Athletes Help Team Penske on NASCAR Pit Lane

October 13, 2020

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The term “misconception” gets used a lot, but what does it really mean? What is the literal definition of the word? According to Merriam-Webster, the definition of misconception is “a wrong or inaccurate idea.”

For many years there was a misconception that NASCAR was not a team sport. The term “team sport” was traditionally reserved for stick-and-ball sports like baseball, basketball, football and hockey. Even as the Wood Brothers began to revolutionize the modern-day pit stop in NASCAR during the 1960s to place a greater emphasis on the pit crews, people mostly still focused on the drivers holding the wheels of the muscular American beasts as the sport began to gain popularity throughout the nation.

Gradually, however, time spent on pit road began to factor into race-winning strategies. At some of the most challenging racetracks – crew chiefs have been known to say – it is easier to pass cars on pit road than it is on the track.

Now, that original misconception has been cast to the side like second-day qualifying. NASCAR racing is undoubtedly viewed as a team sport. Championships and races can be won or lost on pit road, just the same as they can be on the racetrack. And because the pit lane pendulum can swing swiftly, teams have placed an even greater importance on finding finely-tuned athletes that can pit a car for four tires and fuel in under 12 seconds.

Today, Team Penske Director of Athletics Jim Beichner and NASCAR Pit Crew Coach Trent Cherry are tasked with attracting, developing and maintaining a roster of 25-30 individuals that can perform those tasks, many of whom are former professional and college athletes. Both Beichner and Cherry know what elite athletes look like and whether they can transition to the high-pressure environment that is a NASCAR pit road.

In 2013, Beichner, a former All-American wrestler and contender for the 1988 Olympic team, carried his experience from 18 years as head coach of the University of Buffalo wrestling program into a job that called for similar traits that he used on the mat. The same goes for Cherry, who was an NCAA Division II quarterback at Lenoir-Rhyne University before be became a tire carrier in 2000, the same year he became a pit crew coach.

So, what is the key to taking athletes in traditional sports and helping them transition to perform a skill that many have never attempted? Not surprisingly, Cherry said he believes a good place to start is the gridiron.

“I believe that football players are the best overall athletes,” says Cherry. “Defensive ends and linebackers make great jackmen, and defensive backs have transitioned very well to the role of tire changers. But we also have great pit crew members that came from baseball, basketball, wrestling, and track and field backgrounds.”

While overall strength and conditioning is important – tire assemblies weigh 70 lbs. with full cans of fuel weighing 90 lbs. – Cherry also looks for another, important quality that many former athletes typically possess.

“Aside from physical size and how that applies to our sport, I also look to see how fast they can process information,” continued Cherry. “Football players have to process a lot of information in a short amount of time. Pit road is exactly the same.”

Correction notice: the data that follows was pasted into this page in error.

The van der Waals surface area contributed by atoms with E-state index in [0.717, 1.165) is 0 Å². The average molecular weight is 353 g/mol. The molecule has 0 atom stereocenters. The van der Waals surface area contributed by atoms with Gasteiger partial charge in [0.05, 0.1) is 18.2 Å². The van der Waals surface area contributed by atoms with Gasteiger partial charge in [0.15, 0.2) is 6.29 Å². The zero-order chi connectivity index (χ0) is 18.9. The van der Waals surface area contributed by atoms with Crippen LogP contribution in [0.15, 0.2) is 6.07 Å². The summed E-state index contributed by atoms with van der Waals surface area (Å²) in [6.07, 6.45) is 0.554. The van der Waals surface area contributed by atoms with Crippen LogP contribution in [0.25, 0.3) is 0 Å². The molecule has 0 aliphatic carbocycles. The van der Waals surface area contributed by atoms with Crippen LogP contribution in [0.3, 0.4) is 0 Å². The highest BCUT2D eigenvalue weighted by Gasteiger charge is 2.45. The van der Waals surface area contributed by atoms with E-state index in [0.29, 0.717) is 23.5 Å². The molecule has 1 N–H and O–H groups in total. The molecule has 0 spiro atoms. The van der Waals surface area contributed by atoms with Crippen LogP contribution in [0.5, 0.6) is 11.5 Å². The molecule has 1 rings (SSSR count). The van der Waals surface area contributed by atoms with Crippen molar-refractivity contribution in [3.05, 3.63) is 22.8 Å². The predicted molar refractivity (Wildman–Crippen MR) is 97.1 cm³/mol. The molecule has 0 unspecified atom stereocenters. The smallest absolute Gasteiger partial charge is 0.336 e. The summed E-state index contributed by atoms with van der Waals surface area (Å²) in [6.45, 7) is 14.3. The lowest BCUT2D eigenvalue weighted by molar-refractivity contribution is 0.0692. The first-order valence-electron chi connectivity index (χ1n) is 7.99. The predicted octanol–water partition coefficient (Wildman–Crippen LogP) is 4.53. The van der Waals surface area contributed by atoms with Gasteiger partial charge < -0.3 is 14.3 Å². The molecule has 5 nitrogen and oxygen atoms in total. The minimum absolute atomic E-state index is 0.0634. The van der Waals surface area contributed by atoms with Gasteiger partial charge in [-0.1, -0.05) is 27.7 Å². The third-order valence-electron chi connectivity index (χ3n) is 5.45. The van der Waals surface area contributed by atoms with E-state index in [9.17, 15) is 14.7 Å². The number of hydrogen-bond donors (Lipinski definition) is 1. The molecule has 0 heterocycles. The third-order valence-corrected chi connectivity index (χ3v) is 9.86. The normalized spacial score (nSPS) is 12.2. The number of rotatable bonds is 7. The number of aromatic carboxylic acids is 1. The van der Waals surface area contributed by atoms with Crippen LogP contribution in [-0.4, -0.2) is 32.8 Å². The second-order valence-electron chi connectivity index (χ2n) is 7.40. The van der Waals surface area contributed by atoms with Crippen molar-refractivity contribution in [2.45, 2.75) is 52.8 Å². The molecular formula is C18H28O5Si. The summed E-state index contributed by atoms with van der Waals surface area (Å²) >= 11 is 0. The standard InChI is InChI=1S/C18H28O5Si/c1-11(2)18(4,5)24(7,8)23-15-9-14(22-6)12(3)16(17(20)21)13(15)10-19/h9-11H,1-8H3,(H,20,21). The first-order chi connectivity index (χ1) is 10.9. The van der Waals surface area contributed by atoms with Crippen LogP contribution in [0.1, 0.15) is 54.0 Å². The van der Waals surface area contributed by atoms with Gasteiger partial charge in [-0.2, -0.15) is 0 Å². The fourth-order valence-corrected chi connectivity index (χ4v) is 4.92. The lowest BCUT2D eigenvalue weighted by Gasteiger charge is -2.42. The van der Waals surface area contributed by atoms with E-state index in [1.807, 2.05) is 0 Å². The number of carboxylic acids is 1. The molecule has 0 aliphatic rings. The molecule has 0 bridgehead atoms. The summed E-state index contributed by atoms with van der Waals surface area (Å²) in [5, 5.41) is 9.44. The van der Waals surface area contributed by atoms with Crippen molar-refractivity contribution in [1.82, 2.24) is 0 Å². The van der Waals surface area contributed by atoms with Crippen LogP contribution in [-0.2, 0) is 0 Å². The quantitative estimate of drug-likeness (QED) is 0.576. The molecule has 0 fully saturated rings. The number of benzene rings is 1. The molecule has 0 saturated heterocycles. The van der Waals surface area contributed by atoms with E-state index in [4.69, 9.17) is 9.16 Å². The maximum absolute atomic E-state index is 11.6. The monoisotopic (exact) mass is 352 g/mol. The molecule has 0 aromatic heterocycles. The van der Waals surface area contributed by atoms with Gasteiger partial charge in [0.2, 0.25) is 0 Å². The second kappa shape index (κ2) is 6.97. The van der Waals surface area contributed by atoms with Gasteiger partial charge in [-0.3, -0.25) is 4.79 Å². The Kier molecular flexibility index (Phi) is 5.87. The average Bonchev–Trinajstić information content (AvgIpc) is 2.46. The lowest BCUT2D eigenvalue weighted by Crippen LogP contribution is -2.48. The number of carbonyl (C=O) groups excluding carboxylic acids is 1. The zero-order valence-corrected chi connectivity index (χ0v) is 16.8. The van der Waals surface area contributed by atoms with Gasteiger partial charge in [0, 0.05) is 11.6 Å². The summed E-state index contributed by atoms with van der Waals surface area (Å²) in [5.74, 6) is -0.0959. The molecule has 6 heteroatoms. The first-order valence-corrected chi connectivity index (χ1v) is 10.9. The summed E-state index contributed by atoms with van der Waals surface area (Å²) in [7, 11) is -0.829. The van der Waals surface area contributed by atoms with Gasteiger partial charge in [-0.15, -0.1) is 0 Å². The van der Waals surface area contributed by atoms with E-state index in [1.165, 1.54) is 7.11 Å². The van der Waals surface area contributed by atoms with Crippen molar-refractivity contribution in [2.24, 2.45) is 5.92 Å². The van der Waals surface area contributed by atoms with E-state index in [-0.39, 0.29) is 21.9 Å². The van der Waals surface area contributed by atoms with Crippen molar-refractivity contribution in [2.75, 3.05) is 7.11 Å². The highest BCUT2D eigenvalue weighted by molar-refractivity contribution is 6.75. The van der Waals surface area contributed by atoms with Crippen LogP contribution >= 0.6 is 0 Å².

With the increase in the number of athletes that have joined pit crews in the last decade, the pool of potential candidates is bigger than ever. Yet, Beichner and Cherry still draw on contacts from other sports to mine the country for the right fit at Team Penske. Once athletes join the program, it is still a long road before they see action in a NASCAR Cup Series race.

“Once we start working with them in our program it can be anywhere from two to four years before they see live action with one of our Cup teams,” says Cherry. “We do provide pit crew talent to some other teams and that helps accelerate the process. It’s hard to simulate a live pit road in practice.”

There are more eyes and attention focused on pit road than ever before, and with it comes the increased pressure to perform. This kind of pressure is nothing new to elite-level athletes in other sports and that can also help with the transition to racing.

“Think about how many plays are run in a football or basketball game,” said Beichner. “These guys only have small number of opportunities (five to 15) to perform per race and each one is crucial. That is a pressure-packed environment.”

Current Team Penske Pit Crew Members Who Are Former College Athletes

Chris Conklin – Jackman, No. 12 Ford Mustang/NCAA Division II All-American Tight End at Wingate University and Carolina Panthers practice squad

Wade Moore – Tire Carrier, No. 12 Ford Mustang/ N.C. State University Outfielder who spent time in the Washington Nationals system

Pat Gray – Jackman, No. 2 Ford Mustang/Wide Receiver at Monmouth University

Nathan Ricketts – Jackman, No. 21 Ford Mustang/Central Michigan University Linebacker

Blake Baker – Gasman, No. 21 Ford Mustang/NCAA Division II All-American Defensive End

Graham Stoddard – Jackman, No. 12 Ford Mustang/University of Nebraska Linebacker

Nick Hensley – Gasman, No. 22 Ford Mustang/Kings College Pitcher

Andy Lackey – Gasman, No. 2 Ford Mustang/UNC-Pembroke Offensive Lineman

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